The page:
The disappearance of Jewish-Christianity illustrates the growing deterioration of the relationships between Judaism and Christianity from the first to the second century. Prior to 70, the ex-Pharisee Paul from the Diaspora did not think he had to deny his Jewishness in order to proclaim that the law was transcended by the gospel; for him God's benevolent attitude toward Israel had turned now also to the Jesus movement. In his missionary activity Paul used the synagogue as a stepping-stone for his proclamation; in many ways the Judaism he knew helped the spread of Christianity. His disagreement with the syn­agogue receded behind his main interest in the Gentiles.

The Christian writings produced after 70 attest to the beginning of an escalation in negative feelings and rhetoric. The Synoptics, after affirming that the prophecies had been fulfilled in the new Israel, retro- jected in their narratives a situation of steady confrontation between Jesus and the Jews. They emphasized the dissociation from nationalist groups and began to shift the blame for the interruption of Jesus' career from the Romans to the Jews. For John the rupture with the synagogue is a fact. Correspondingly, the first anti-Christian polemics among Jews are registered before the end of the first century.

The confrontation became antagonism when it was claimed that Christianity supersedes Israel, being the authentic heir to Israel's tradi­tions (see Barnabas, Epistle to Hebrews) and fulfilling its messianic prophecy (Justin in 140/155). Clear hostility emerged in Melito of Sardis (ca. 160), who through his misreading of the gospels still more bluntly than Justin held the Jews responsible for the death of Jesus, inaugurating a fateful tradition of interpretation that was to be reinforced in the fourth century (Ephrem, John Chrysostom). Anti-Jewishness had already reached a summit with Marcion's rejection of everything Jewish in Christianity; his stance was not condoned by the church, but the anti- Jewish mood remained, ignoring Christianity's essential indebtedness to Judaism and acquiescing in the anti-Jewish legislation of the fourth and fifth centuries. Thus the stage was set for the tragic history of Jewish- Christian relations in medieval and modern times.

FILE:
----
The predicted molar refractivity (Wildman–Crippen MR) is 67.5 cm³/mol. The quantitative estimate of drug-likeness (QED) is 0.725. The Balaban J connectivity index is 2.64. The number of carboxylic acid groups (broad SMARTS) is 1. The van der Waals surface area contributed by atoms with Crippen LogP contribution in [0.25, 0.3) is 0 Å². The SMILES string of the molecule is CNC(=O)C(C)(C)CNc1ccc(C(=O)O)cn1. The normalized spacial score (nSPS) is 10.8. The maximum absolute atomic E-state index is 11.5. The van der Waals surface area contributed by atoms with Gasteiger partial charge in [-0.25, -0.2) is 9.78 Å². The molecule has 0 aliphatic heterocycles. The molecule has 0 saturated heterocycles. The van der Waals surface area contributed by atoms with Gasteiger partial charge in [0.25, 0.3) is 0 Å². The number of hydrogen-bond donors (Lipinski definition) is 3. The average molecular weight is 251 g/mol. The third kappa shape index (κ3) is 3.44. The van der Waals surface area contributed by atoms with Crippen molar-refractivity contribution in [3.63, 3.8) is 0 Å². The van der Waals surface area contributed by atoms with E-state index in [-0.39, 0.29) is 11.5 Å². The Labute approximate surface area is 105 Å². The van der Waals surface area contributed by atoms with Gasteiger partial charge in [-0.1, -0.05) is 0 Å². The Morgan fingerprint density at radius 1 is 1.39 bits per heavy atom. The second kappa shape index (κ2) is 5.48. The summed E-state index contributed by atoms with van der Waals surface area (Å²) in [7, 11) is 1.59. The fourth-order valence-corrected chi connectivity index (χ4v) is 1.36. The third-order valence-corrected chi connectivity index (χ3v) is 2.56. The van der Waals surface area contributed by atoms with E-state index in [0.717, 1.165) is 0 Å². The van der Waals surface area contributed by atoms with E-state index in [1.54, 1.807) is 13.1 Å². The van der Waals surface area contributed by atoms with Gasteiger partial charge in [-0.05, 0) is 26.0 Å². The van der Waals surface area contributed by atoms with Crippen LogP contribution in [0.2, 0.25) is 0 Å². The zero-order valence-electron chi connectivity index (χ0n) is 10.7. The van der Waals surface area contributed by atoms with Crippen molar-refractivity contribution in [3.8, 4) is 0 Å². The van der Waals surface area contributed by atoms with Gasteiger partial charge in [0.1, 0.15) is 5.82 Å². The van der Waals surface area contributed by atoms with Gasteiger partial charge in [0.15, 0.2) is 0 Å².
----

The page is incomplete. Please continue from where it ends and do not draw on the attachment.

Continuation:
As a result, from the second century on, while Christian leaders like John Chrysostom did their best to contain and isolate the Jewish community, Jews themselves were inclined to see in Christianity the arch-enemy. Antipathy was mutual and “the rabbinic maledictions are perfectly balanced by the imprecations of Christian anti-Semitism.”
Similar posts: